We finally got around to doing something we've always wanted to do, and I mean that two ways, as you soon shall see. To celebrate the season we decided to try to pull off a version of The Feast of the Seven Fishes. Of course it's odd to do this during lockdown, when the only ones feasting on the fish would be Chryss and me, but the most unusual of years deserves a fittingly strange fete. Note, while people like to act the Fo7, as I will be calling it, is something passed down from generations ago, as if Italian grandmothers smuggled heirloom recipes between their sweaty bossoms from the Old World, it actually started in the U.S. just over a century ago. What's more, if we were being traditional we would have done this on Christmas Eve, but we decided to make it a day's journey of seafood eating on Christmas Day itself. After all, we didn't have to worry about any of the non-meat-eating fasting pre-Christmas vestigial rules, not being dues paying Roman Catholic Church members, plus Chryss is pescatarian all the time anyway. Oh, and we opted to skip any course with pasta (too heavy--we've got all the fish to swim down our gullets!), or tomato sauce or even fra diavolo, and we opted to make it to seven seafood items and skip a seventh dessert course (panettone is just fruitcake with an Italian accent, you can't fool me).
The trick was coming up with a menu that was diverse enough and worked somewhat progressively, so we could keep eating throughout the day and spread out the food prep. That means Fish the First, was smoked salmon, the crazy good version from Cambridge House right here in Santa Barbara that Lazy Acres sells without fancy packaging by their seafood counter. You see that above, on little brioche toast circles Chryss artfully cut out and toasted in butter, as we figured this wasn't going to be indulgent enough otherwise. There's a dollop of creme fraiche below, a sprinkle of fresh dill above. Each one a salty, tender, creamy, bright bite. We were off to a good start.
Keeping it simple, around lunch we toted out the tins. To the left (above) you see Fish the Second, smoked clams, and to the right Fish the Third, Jose Gourmet Smoked Trout fillets in Olive Oil. There's also some Asiago with rosemary for a creamy cut to all the oily fish, and some kalamatas for a snap of brine. Without a doubt the trout was the star here--my guess is it's best to do something with smoked oysters, not eat them "raw" as it were. But we got caught discussing whether to go dip or chowder and did neither out of ease. Not that we didn't consume them all.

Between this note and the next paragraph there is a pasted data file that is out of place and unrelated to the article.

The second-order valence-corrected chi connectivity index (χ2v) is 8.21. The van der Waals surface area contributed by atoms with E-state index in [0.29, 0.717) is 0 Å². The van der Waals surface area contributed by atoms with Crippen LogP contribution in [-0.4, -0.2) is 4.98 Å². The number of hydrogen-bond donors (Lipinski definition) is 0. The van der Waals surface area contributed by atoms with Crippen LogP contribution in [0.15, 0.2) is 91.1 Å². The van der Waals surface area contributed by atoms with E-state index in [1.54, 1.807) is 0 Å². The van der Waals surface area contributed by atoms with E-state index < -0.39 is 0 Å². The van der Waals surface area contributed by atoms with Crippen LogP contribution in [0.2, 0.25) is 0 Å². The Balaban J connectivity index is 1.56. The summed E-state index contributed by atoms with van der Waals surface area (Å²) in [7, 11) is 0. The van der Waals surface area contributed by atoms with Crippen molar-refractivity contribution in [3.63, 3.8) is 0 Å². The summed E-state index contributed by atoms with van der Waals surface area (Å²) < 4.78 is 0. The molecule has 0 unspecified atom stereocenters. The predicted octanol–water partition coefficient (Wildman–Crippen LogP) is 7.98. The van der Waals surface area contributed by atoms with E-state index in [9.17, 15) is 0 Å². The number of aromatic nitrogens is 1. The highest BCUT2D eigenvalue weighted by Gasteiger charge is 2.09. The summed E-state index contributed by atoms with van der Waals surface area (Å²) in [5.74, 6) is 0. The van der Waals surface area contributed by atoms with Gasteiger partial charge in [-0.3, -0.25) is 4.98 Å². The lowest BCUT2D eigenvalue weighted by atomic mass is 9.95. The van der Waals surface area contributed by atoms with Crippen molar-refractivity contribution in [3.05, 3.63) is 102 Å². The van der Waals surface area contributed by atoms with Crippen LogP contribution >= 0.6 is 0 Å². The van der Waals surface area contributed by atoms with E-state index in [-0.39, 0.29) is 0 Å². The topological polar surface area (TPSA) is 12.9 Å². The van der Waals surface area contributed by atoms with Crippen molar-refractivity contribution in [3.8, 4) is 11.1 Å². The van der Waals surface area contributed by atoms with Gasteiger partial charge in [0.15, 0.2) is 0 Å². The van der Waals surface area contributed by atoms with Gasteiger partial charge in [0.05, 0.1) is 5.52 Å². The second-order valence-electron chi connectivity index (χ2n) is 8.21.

If you were beginning to think--gee, you really didn't make anything, did you?--let me introduce you to Fish the Fourth, a Mexican-style shrimp cocktail from a Rick Bayless recipe and Fish the Fifth, a crab Louie salad. That shrimp packs a kick, cooked and then marinated in fresh lime juice, to be finished with Tapatio and white onion and avocado and cucumber and cilantro and a jot of olive oil. And, yes, ketchup. The only approved use of it in our house. The crab salad had a bit of a kick too--some Sriracha in its mix of Veganaise and lime juice, and then tomatoes, capers, more avo(!) and Bibb lettuce. Given the preciousness of crab (both it's light if delightful flavor and that it was the most expensive per pound thing we bought) it was hard not to try to just eat all of that first and then enjoy the salad after, to be honest. This course was around Happy hour time, and it went perfectly with Buttonwood's unusual Hop On White, that's Sauv Blanc dry-hopped. So smells a bit like IPA, tastes like grapefruit and lemon.
Fish the Sixth was mussels in Pernod cream, sauteed with leek, fennel, red bell pepper. The last of the Hop On went into the cooking juice we of course devoured with spoons after. Don't ask me how, but I forgot to put a crusty loaf of bread on the shopping list, but we wisely remembered we had Alexia truffle fires in the freezer, so heated those up and suddenly it was moules and frites. Perfect with the mightily potent Gulden Draak Belgian ale we'd been hanging out to for evidently just such a Belgian occasion. We really did not do the Italians proud with our Fo7, I have to shamefully admit. But we ate well.
So well that we threw in the towel for the day. (A beach towel, given all the fish.) Fish the Seventh waited for dinner the next night, a gorgeous filet of Coho salmon that we did in very much a throwback style, adapting a recipe from Beverly Gannon's Family-Style Meals at the Hali'imaile General Store. That's what she calls a take on dynamite scallops sauce for sushi, again with some Sriracha, scallion, Veganaise, miso, splash of veggie stock. It's a rich kick and keeps the baked fish marvelously moist. Alongside are coconut-green-curry green beans and jasmine rice given a bit of added flash with cilantro stems, fresh ginger, and a spritz of black sesame seeds and dried seaweed (we actually bought in Ireland--don't tell the Italians, or the Hawaiians...) atop, too.
So we made it--seven fishes, four meals, two days. No apologies. Well, maybe only to the things that used to be a-sea but now are a part of me. I appreciate their tasty if unwilling sacrifice. And if we ever get to do this again with actual other people to feed too, there will be pasta.